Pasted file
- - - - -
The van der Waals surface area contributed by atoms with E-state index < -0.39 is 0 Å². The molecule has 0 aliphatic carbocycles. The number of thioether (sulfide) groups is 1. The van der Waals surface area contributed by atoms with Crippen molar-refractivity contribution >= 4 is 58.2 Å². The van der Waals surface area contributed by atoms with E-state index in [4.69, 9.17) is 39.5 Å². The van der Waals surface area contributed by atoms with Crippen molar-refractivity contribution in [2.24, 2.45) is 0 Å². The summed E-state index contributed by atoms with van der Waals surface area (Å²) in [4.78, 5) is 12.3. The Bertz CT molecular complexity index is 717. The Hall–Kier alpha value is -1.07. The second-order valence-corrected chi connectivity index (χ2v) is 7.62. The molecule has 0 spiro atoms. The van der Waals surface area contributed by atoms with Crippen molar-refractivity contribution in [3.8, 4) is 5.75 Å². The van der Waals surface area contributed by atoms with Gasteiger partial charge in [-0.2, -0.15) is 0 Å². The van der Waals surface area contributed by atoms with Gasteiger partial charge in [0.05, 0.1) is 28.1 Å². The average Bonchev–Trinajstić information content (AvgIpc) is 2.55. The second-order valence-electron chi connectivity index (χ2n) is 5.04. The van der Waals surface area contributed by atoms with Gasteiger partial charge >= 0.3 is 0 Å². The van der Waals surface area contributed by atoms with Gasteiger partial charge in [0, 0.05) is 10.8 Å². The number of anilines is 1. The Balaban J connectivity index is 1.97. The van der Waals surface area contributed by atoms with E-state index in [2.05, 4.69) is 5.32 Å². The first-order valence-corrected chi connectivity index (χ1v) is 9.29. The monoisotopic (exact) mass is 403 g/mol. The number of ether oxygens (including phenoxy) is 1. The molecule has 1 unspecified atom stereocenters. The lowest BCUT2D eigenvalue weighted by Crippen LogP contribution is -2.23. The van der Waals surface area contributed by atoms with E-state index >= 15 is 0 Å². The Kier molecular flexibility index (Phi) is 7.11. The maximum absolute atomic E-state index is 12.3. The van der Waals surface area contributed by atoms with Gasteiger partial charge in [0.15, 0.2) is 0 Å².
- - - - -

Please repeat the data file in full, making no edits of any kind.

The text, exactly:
The van der Waals surface area contributed by atoms with E-state index < -0.39 is 0 Å². The molecule has 0 aliphatic carbocycles. The number of thioether (sulfide) groups is 1. The van der Waals surface area contributed by atoms with Crippen molar-refractivity contribution >= 4 is 58.2 Å². The van der Waals surface area contributed by atoms with E-state index in [4.69, 9.17) is 39.5 Å². The van der Waals surface area contributed by atoms with Crippen molar-refractivity contribution in [2.24, 2.45) is 0 Å². The summed E-state index contributed by atoms with van der Waals surface area (Å²) in [4.78, 5) is 12.3. The Bertz CT molecular complexity index is 717. The Hall–Kier alpha value is -1.07. The second-order valence-corrected chi connectivity index (χ2v) is 7.62. The molecule has 0 spiro atoms. The van der Waals surface area contributed by atoms with Crippen molar-refractivity contribution in [3.8, 4) is 5.75 Å². The van der Waals surface area contributed by atoms with Gasteiger partial charge in [-0.2, -0.15) is 0 Å². The van der Waals surface area contributed by atoms with Gasteiger partial charge in [0.05, 0.1) is 28.1 Å². The average Bonchev–Trinajstić information content (AvgIpc) is 2.55. The second-order valence-electron chi connectivity index (χ2n) is 5.04. The van der Waals surface area contributed by atoms with Gasteiger partial charge >= 0.3 is 0 Å². The van der Waals surface area contributed by atoms with Gasteiger partial charge in [0, 0.05) is 10.8 Å². The number of anilines is 1. The Balaban J connectivity index is 1.97. The van der Waals surface area contributed by atoms with E-state index in [2.05, 4.69) is 5.32 Å². The first-order valence-corrected chi connectivity index (χ1v) is 9.29. The monoisotopic (exact) mass is 403 g/mol. The number of ether oxygens (including phenoxy) is 1. The molecule has 1 unspecified atom stereocenters. The lowest BCUT2D eigenvalue weighted by Crippen LogP contribution is -2.23. The van der Waals surface area contributed by atoms with E-state index >= 15 is 0 Å². The Kier molecular flexibility index (Phi) is 7.11. The maximum absolute atomic E-state index is 12.3. The van der Waals surface area contributed by atoms with Gasteiger partial charge in [0.15, 0.2) is 0 Å².